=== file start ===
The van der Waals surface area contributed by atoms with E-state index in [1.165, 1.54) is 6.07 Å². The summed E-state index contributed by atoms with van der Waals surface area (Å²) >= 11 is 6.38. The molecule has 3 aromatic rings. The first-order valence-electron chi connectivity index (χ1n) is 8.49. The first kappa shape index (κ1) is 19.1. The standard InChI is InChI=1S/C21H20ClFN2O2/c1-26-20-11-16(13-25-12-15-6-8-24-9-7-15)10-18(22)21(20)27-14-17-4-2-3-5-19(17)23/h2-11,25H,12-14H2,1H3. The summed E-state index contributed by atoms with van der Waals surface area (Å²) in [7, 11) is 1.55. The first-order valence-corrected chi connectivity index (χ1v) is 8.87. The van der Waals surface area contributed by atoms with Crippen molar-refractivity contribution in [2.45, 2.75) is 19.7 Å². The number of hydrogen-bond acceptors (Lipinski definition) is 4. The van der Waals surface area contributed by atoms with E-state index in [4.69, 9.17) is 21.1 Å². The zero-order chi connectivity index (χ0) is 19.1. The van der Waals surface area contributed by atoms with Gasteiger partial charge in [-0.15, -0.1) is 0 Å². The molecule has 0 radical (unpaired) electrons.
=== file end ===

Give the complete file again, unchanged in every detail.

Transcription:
The van der Waals surface area contributed by atoms with E-state index in [1.165, 1.54) is 6.07 Å². The summed E-state index contributed by atoms with van der Waals surface area (Å²) >= 11 is 6.38. The molecule has 3 aromatic rings. The first-order valence-electron chi connectivity index (χ1n) is 8.49. The first kappa shape index (κ1) is 19.1. The standard InChI is InChI=1S/C21H20ClFN2O2/c1-26-20-11-16(13-25-12-15-6-8-24-9-7-15)10-18(22)21(20)27-14-17-4-2-3-5-19(17)23/h2-11,25H,12-14H2,1H3. The summed E-state index contributed by atoms with van der Waals surface area (Å²) in [7, 11) is 1.55. The first-order valence-corrected chi connectivity index (χ1v) is 8.87. The van der Waals surface area contributed by atoms with Crippen molar-refractivity contribution in [2.45, 2.75) is 19.7 Å². The number of hydrogen-bond acceptors (Lipinski definition) is 4. The van der Waals surface area contributed by atoms with E-state index in [4.69, 9.17) is 21.1 Å². The zero-order chi connectivity index (χ0) is 19.1. The van der Waals surface area contributed by atoms with Gasteiger partial charge in [-0.15, -0.1) is 0 Å². The molecule has 0 radical (unpaired) electrons.